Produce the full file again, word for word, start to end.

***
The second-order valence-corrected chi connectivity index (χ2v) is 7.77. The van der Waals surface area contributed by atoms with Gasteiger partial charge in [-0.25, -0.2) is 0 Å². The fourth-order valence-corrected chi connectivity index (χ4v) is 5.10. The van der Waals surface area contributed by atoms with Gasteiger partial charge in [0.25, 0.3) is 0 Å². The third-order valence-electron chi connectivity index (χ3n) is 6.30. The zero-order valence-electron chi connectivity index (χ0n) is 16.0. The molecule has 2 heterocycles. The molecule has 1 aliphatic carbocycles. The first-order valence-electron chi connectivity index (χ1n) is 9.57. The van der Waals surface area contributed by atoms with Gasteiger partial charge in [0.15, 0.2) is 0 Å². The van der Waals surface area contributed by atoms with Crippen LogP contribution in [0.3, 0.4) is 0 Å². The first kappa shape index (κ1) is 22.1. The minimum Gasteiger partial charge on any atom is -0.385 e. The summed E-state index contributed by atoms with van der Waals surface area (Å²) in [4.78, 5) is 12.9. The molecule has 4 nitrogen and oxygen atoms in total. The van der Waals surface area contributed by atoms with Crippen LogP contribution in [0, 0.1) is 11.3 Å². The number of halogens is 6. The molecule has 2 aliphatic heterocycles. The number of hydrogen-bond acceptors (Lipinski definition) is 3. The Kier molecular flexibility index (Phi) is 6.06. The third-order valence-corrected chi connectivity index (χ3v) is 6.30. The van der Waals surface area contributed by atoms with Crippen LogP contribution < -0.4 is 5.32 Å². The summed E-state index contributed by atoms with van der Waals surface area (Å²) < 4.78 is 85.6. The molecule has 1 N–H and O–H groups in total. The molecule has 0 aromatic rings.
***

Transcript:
The second-order valence-corrected chi connectivity index (χ2v) is 7.77. The van der Waals surface area contributed by atoms with Gasteiger partial charge in [-0.25, -0.2) is 0 Å². The fourth-order valence-corrected chi connectivity index (χ4v) is 5.10. The van der Waals surface area contributed by atoms with Gasteiger partial charge in [0.25, 0.3) is 0 Å². The third-order valence-electron chi connectivity index (χ3n) is 6.30. The zero-order valence-electron chi connectivity index (χ0n) is 16.0. The molecule has 2 heterocycles. The molecule has 1 aliphatic carbocycles. The first-order valence-electron chi connectivity index (χ1n) is 9.57. The van der Waals surface area contributed by atoms with Gasteiger partial charge in [0.15, 0.2) is 0 Å². The van der Waals surface area contributed by atoms with Crippen LogP contribution in [0.3, 0.4) is 0 Å². The first kappa shape index (κ1) is 22.1. The minimum Gasteiger partial charge on any atom is -0.385 e. The summed E-state index contributed by atoms with van der Waals surface area (Å²) in [4.78, 5) is 12.9. The molecule has 4 nitrogen and oxygen atoms in total. The van der Waals surface area contributed by atoms with Crippen LogP contribution in [0, 0.1) is 11.3 Å². The number of halogens is 6. The molecule has 2 aliphatic heterocycles. The number of hydrogen-bond acceptors (Lipinski definition) is 3. The Kier molecular flexibility index (Phi) is 6.06. The third-order valence-corrected chi connectivity index (χ3v) is 6.30. The van der Waals surface area contributed by atoms with Crippen LogP contribution < -0.4 is 5.32 Å². The summed E-state index contributed by atoms with van der Waals surface area (Å²) < 4.78 is 85.6. The molecule has 1 N–H and O–H groups in total. The molecule has 0 aromatic rings.